Infections associated with the genus Edwardsiella: the role of Edwardsiella tarda in human disease

Clin Infect Dis. 1993 Oct;17(4):742-8. doi: 10.1093/clinids/17.4.742.


The role of the genus Edwardsiella in human illness is reviewed. Of the three recognized species, only Edwardsiella tarda has been demonstrated to be pathogenic for humans. Chief infections associated with this species include bacterial gastroenteritis, wound infections such as cellulitis or gas gangrene associated with trauma to mucosal surfaces, and systemic disease such as septicemia, meningitis, cholecystitis, and osteomyelitis. Risk factors that are associated with E. tarda infections include exposure to aquatic environments or exotic animals (e.g., reptiles or amphibia), preexisting liver disease, conditions leading to iron overload, and dietary habits (e.g., raw fish ingestion). Although studies indicate that this bacterium is susceptible to most commonly prescribed antibiotics, fatal gastrointestinal and extraintestinal infections have been described.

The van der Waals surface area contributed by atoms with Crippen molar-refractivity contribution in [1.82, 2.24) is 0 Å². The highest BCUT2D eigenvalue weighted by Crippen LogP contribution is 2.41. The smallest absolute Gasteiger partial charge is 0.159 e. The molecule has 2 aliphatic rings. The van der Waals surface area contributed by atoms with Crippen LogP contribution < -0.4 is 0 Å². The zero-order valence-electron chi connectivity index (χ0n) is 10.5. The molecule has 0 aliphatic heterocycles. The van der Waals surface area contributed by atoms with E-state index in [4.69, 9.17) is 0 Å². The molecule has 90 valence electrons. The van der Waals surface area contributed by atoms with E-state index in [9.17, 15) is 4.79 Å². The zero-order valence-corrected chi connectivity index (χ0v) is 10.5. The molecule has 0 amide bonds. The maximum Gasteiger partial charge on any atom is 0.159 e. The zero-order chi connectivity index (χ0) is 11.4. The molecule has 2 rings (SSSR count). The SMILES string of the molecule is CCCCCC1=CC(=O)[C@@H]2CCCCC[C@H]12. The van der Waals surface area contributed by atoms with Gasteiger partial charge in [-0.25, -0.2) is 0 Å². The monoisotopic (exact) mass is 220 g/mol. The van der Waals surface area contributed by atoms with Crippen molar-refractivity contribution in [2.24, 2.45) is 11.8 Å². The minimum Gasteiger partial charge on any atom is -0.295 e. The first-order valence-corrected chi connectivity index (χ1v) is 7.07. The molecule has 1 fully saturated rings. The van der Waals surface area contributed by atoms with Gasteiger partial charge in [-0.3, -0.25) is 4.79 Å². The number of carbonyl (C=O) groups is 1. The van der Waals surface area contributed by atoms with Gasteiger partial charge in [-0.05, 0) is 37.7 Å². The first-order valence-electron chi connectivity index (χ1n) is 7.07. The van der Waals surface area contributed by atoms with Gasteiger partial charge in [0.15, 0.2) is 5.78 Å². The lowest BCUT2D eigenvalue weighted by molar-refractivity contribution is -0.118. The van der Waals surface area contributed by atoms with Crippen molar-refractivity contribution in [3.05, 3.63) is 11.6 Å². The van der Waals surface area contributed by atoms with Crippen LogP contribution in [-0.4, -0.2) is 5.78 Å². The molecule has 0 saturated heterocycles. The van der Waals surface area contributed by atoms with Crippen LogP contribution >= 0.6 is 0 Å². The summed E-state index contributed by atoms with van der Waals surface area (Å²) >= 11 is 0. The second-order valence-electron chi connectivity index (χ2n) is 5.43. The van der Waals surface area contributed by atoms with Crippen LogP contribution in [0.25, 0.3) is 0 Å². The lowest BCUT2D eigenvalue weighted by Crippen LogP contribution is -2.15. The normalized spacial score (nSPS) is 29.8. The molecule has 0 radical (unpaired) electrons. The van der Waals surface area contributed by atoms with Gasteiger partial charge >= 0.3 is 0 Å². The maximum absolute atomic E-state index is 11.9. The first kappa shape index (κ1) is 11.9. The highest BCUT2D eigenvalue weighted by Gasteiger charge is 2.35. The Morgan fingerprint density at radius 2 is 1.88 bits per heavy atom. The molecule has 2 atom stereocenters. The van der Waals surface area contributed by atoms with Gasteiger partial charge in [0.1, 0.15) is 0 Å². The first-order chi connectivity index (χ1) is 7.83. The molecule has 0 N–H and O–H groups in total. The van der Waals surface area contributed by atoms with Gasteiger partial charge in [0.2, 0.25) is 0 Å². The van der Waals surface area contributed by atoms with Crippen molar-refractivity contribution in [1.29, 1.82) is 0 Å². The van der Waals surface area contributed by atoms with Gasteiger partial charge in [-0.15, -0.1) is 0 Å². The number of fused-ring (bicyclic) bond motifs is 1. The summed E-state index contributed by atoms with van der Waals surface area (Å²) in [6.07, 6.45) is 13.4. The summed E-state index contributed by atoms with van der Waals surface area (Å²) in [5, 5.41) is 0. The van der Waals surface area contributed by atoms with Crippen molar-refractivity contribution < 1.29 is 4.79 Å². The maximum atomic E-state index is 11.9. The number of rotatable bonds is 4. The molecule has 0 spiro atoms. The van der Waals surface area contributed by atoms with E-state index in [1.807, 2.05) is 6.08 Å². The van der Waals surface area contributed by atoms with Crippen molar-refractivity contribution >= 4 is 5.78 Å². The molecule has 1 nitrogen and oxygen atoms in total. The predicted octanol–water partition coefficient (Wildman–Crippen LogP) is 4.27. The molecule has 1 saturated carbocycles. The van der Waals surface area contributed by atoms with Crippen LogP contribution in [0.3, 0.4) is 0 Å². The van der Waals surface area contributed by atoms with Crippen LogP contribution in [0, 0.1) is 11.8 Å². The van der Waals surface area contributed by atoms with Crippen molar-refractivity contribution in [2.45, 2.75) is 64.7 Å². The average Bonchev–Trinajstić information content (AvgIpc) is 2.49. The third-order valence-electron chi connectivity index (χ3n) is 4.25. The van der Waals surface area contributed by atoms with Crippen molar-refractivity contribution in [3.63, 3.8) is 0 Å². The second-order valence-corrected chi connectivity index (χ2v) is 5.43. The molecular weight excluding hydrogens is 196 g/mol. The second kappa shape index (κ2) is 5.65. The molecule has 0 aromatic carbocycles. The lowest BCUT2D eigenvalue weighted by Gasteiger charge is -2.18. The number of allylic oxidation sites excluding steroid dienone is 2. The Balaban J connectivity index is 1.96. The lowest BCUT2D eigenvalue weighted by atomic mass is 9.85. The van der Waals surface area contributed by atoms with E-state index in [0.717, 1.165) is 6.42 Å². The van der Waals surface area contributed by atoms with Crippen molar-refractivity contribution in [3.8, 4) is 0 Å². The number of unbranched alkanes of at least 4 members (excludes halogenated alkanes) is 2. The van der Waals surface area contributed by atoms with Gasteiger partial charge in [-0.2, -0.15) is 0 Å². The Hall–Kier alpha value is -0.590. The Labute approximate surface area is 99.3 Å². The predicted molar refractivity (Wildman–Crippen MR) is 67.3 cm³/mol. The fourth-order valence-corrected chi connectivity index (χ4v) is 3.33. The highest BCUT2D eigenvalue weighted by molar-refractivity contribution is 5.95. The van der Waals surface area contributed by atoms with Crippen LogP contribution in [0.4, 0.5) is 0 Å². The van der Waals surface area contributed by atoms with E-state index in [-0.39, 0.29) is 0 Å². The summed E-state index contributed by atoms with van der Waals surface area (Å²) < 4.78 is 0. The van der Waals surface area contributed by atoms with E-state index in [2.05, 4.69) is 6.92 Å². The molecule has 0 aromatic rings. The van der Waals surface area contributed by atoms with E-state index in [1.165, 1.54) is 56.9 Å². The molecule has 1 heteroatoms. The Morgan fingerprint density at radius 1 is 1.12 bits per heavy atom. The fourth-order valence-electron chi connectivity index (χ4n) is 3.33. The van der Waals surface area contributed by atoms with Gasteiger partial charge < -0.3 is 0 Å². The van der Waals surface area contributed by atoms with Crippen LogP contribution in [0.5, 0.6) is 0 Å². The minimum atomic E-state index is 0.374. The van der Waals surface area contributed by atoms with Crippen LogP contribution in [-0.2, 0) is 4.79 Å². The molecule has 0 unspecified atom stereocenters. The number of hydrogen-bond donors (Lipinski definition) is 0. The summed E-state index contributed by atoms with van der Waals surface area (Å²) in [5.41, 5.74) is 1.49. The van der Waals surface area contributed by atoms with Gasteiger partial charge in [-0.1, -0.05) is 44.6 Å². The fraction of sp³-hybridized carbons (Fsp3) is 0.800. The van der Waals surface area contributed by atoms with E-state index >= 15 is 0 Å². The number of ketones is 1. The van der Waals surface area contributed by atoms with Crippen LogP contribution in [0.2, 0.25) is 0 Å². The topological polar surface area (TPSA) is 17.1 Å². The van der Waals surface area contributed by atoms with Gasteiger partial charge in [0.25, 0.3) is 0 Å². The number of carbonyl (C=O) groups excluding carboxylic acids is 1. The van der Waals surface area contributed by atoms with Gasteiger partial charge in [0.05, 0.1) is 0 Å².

Publication types

  • Review

MeSH terms

  • Adolescent
  • Adult
  • Aged
  • Animals
  • Anti-Bacterial Agents / therapeutic use
  • Child
  • Child, Preschool
  • Enterobacteriaceae / classification
  • Enterobacteriaceae / pathogenicity*
  • Enterobacteriaceae Infections / drug therapy
  • Enterobacteriaceae Infections / microbiology*
  • Gastroenteritis / drug therapy
  • Gastroenteritis / microbiology
  • Humans
  • Infant
  • Infant, Newborn
  • Middle Aged
  • Sepsis / drug therapy
  • Sepsis / microbiology
  • Wound Infection / drug therapy
  • Wound Infection / microbiology


  • Anti-Bacterial Agents